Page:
The way that the inverter/charger will work is that the inverter will work when the power is off and the battery charge will charge and maintain the batteries while the power is on. Since the battery charger that is included is a three stage battery charger with smart charging capabilities it is safe to leave the batteries hooked up to this at all times. The internal transfer switch will allow for automatic switching. This means that you will not have to do anything when the power goes out. The inverter/charger will start running all of the appliances you have selected all by itself. Even though the inverter/chargers are more expensive they are much more convenient and you won't even know that the power went out.

Now that we covered the home back-up without a vehicle lets talk about 240vac appliances. Even though there are inverters that will work for this you may want to consider not running them during a power outage because of the large draw from the batteries that they have. If you must run a 240 vac appliance you will want to have a complete separate system from the 110vac inverter system that is running the common household appliances such as the refrigerator or lights.

I hope that this entry will help those of you who are faced with hurricanes and other sources of power outages. You can find a great selection of power inverters at Any questions or comments would be appreciated.

Tuesday, June 28, 2005

Power Inverters and Air conditioners

I get a lot of questions about running an air conditioner on a power inverter. The air conditioner is one of the hardest household appliances to run off of an inverter. The first thing to do when getting ready to run an air conditioner on an inverter is to get all of the specifications for the AC unit. The most important spec that you will need is the LRA rating. What this stands for is locked rotor amps. The LRA rating is what the AC unit will draw from the inverter while the compressor starts up. This is a very important spec when sizing an inverter for use with an AC unit. After you get this spec you will multiply it by the voltage and this will be the startup wattage needed by the inverter.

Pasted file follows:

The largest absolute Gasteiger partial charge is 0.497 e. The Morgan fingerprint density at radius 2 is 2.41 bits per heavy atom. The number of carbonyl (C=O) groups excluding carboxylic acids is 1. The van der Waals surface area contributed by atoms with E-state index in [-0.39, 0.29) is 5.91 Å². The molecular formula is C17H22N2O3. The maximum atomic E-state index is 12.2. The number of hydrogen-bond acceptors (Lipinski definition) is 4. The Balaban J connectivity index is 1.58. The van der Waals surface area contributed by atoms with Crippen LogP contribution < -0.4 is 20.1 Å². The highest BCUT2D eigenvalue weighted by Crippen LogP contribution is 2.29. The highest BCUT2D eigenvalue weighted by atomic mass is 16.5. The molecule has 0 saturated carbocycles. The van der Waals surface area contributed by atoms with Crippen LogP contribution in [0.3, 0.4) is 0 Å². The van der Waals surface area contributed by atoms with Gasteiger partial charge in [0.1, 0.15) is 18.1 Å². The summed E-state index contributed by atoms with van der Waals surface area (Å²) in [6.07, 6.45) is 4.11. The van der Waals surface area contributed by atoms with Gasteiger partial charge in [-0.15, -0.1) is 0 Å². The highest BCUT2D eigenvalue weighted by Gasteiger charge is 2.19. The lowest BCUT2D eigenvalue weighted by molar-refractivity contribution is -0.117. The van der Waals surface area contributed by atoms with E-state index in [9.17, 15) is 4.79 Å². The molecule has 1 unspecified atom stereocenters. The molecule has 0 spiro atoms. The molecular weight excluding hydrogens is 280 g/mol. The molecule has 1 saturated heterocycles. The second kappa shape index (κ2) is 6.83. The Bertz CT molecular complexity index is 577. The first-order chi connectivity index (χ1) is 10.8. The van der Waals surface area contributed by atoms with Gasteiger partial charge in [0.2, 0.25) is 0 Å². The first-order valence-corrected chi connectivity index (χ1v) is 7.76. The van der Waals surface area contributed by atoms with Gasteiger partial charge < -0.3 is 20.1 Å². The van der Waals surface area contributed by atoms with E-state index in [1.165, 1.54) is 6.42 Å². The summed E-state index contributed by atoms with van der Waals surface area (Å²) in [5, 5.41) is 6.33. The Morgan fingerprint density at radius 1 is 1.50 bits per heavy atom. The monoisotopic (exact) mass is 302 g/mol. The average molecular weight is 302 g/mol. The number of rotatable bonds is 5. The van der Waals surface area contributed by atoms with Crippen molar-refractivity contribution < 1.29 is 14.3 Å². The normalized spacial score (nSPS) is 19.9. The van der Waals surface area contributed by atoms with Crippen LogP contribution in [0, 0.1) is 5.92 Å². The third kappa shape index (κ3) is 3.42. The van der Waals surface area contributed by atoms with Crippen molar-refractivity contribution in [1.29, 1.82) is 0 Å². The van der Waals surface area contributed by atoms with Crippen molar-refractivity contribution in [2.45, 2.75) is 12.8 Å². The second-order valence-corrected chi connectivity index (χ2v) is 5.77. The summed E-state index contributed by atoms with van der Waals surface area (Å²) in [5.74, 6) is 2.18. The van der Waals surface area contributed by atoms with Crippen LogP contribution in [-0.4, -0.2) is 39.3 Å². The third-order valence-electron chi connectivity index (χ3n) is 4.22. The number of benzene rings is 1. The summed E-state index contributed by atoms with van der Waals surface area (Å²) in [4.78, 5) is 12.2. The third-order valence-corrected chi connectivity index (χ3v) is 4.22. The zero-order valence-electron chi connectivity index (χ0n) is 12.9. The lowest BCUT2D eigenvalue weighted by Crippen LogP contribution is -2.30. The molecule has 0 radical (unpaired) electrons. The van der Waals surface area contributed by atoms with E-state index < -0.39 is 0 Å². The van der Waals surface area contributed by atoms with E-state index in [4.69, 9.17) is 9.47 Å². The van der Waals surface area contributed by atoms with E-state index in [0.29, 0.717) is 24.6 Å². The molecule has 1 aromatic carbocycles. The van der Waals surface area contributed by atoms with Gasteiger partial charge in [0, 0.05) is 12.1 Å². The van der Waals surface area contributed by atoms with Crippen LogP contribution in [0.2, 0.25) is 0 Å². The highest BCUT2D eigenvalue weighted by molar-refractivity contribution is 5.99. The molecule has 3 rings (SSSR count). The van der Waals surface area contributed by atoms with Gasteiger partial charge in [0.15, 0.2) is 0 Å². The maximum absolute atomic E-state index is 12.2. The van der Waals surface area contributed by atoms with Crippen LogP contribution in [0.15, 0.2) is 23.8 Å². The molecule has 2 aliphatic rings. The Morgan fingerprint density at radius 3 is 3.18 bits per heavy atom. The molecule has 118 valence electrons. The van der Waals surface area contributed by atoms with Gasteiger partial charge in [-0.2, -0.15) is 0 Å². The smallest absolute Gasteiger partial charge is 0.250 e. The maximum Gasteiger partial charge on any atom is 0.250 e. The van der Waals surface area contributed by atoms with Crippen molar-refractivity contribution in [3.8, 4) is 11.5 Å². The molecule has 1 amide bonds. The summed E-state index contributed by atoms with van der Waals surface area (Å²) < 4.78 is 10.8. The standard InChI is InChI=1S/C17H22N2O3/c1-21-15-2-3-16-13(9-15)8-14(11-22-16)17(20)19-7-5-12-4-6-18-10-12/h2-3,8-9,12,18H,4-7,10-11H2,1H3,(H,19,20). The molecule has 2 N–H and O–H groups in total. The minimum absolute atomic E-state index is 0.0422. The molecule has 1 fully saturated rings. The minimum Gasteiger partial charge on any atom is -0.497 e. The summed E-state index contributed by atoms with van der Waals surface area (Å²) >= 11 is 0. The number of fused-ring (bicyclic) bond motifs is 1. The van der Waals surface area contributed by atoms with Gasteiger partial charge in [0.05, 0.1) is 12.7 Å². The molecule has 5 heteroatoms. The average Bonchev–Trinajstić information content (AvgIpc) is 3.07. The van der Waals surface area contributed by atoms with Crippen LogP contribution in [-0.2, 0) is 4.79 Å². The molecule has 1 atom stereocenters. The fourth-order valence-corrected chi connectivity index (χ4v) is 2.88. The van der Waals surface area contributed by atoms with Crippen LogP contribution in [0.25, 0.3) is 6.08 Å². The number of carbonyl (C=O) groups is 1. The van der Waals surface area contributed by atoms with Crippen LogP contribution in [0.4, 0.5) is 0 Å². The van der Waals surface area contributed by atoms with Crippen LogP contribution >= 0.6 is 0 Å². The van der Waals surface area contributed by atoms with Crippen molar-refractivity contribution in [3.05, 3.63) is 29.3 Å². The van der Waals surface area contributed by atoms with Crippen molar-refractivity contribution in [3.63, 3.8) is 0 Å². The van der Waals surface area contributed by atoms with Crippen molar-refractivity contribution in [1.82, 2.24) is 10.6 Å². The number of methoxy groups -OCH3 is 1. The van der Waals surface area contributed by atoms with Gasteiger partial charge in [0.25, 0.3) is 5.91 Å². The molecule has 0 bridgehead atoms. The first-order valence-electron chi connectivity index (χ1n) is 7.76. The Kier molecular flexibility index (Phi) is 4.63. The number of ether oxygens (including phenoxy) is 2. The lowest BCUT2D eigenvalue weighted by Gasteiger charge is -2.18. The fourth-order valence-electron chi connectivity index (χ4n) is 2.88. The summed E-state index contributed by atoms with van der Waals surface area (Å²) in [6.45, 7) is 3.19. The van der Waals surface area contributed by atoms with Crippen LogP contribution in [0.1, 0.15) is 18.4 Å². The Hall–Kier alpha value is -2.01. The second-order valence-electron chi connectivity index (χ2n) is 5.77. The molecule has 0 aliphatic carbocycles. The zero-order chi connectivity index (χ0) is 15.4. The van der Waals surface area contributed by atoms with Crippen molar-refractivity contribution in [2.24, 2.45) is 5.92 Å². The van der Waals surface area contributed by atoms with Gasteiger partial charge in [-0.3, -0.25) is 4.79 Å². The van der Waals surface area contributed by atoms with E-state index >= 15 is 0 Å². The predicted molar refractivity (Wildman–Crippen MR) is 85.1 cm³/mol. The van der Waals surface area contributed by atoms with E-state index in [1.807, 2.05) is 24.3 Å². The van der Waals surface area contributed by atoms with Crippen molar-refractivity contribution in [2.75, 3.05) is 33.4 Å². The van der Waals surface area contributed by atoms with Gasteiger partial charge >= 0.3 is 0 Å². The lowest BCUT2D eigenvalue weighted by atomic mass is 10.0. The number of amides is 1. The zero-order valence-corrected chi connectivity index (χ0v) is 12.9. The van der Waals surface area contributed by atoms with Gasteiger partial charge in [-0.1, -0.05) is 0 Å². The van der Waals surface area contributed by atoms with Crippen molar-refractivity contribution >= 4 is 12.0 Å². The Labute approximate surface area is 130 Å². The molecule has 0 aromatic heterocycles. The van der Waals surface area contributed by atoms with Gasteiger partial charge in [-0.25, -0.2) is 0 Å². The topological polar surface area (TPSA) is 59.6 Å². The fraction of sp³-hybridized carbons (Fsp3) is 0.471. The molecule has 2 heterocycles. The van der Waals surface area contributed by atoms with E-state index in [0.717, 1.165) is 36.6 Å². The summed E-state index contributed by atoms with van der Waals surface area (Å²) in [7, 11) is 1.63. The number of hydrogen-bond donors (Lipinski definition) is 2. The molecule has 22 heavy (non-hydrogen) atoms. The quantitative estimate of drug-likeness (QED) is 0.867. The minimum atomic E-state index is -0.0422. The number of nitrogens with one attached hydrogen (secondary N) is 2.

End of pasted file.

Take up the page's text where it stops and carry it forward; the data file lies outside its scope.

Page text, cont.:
For example if your LRA is 60.6 amps if you multiply this by 115 you will get roughly 7000 watts at start-up.

The next thing to take into consideration for a AC unit is battery bank size. The best batteries that we have found that work well with inverters are the 6 volt golf cart or solar batteries. These are more cost effective and on average have higher amp hour ratings then the traditional group 27 12 volt deep cycle batteries. The 6 volt batteries will be connected in series. This will double the voltage to 12 and keep the amp hour rating the same. The inverter will see this as one big 12 volt battery. Your average 6 volt battery is 220 amp hour and sells for approx. 65.00. and your average deep cycle 12 volt battery group 27 is 115 amp hour and sells for 130.00. So if you get two of the 6 volt batteries it is twice the size at 12 volt s and you pay just about the same amount . If you want any kind of run time with a air conditioner it will require a large battery bank. I would have to say a minimum of 4 6 volt batteries wired in series to get longer then an hour. One of your best sources for the 6 volt batteries is a golf course. Reason for this is because the golf courses will really only use the battery for 6-9 months before getting rid of them.

Your next step in setting up a system for use with an AC unit is finding a sufficient recharge source for the batteries. You will want to have a minimum of a 150 amp alternator to recharge a system with a small AC. There are also many other options avaiable such as solar, wind or hydro.

This will get you started. I will post more about air conditioners and inverters as the questions come in.

Welcome to my Power Inverter Blog

I welcome you to my blog. My name is Jon and I work for I decided that with all of the questions that I get on the phone with customers I would bring them here and post some of the more interesting ones and possibly help someone else that may be having the same problems with their power inverter. I welcome any questions that anyone may have regarding power inverters.